Gas furnaces, commercial washing machines, and 15 other appliances would be replaced with more efficient versions of the products under Massachusetts, U.S. state legislation aimed at curbing pollution and reducing energy expenses.
Supporters say the proposal would save consumers and businesses U.S. $2 billion by 2030. The bill would require 17 products sold in Massachusetts in 2007 or later to meet strict efficiency standards similar to those in place in several other U.S. states, including California, Connecticut, and Maryland.
The Massachusetts Public Interest Research Group (MassPIRG), one of the bill's architects, is conducting a statewide campaign in which students at 15 colleges demonstrate at traffic lights to rally support for the legislation. The campaign is picking up at the same time many electric consumers are beginning to see rate increases under the state's utility deregulation process.
A majority of U.S. House members supported a previous version of the bill that stalled last year in the Ways and Means Committee after passing the Joint Committee on Energy, said Frank Gorke, a MassPIRG energy advocate. "We expect hearings in March or April. We'd love to see the bill passed as soon as possible so we can see the savings as soon as possible," he said.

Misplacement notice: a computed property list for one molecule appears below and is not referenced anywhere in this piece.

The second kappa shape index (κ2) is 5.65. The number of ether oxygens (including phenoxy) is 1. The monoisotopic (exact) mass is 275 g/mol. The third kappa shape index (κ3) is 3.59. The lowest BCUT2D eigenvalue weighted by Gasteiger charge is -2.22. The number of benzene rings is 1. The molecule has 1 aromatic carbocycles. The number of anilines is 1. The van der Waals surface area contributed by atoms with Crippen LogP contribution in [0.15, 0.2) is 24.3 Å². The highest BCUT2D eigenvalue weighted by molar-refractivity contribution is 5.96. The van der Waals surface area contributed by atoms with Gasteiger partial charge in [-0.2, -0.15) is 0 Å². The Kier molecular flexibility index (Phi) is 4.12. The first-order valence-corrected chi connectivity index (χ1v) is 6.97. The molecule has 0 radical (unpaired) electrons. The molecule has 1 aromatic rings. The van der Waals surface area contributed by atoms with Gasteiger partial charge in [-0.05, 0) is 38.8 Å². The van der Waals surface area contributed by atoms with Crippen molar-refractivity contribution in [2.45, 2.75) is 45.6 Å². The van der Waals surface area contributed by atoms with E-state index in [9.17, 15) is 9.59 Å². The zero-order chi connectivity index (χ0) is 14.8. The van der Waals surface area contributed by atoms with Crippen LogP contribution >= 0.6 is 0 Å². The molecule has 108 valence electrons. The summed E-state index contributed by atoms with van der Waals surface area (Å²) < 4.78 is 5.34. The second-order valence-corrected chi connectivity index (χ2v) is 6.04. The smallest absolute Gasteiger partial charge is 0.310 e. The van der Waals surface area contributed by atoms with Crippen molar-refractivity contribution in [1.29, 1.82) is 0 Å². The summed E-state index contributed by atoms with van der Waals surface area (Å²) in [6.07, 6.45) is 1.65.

The list of products that would have to meet stricter efficiency standards under the bill includes large packaged air-conditioners, unit heaters, commercial clothes washers, commercial ice makers, and residential gas furnaces.
For all 17 products listed, there are already alternatives on the market that meet the standards MassPIRG is proposing, Mr. Gorke said. The efficient versions cost more, but save money in the long run because they lower energy costs, he said. "This bill would eliminate those wasteful products which are bad for the consumers, bad for our environment, and bad for our economy," Mr. Gorke said.
Manufacturers who make the newer, efficient products stand to gain from the legislation, Mr. Gorke said. But there is also opposition from the business community. Brian Gilmore, spokesman for the Associated Industries of Massachusetts, said additional regulation will make products more expensive and that efficiency standards should be determined solely by the federal government.
"The trouble with that is we're only one state out of 50. How do you police this?" Mr. Gilmore said. "We'd be much better off having federal standards than having 50 different standards." (MetroWest Daily News)
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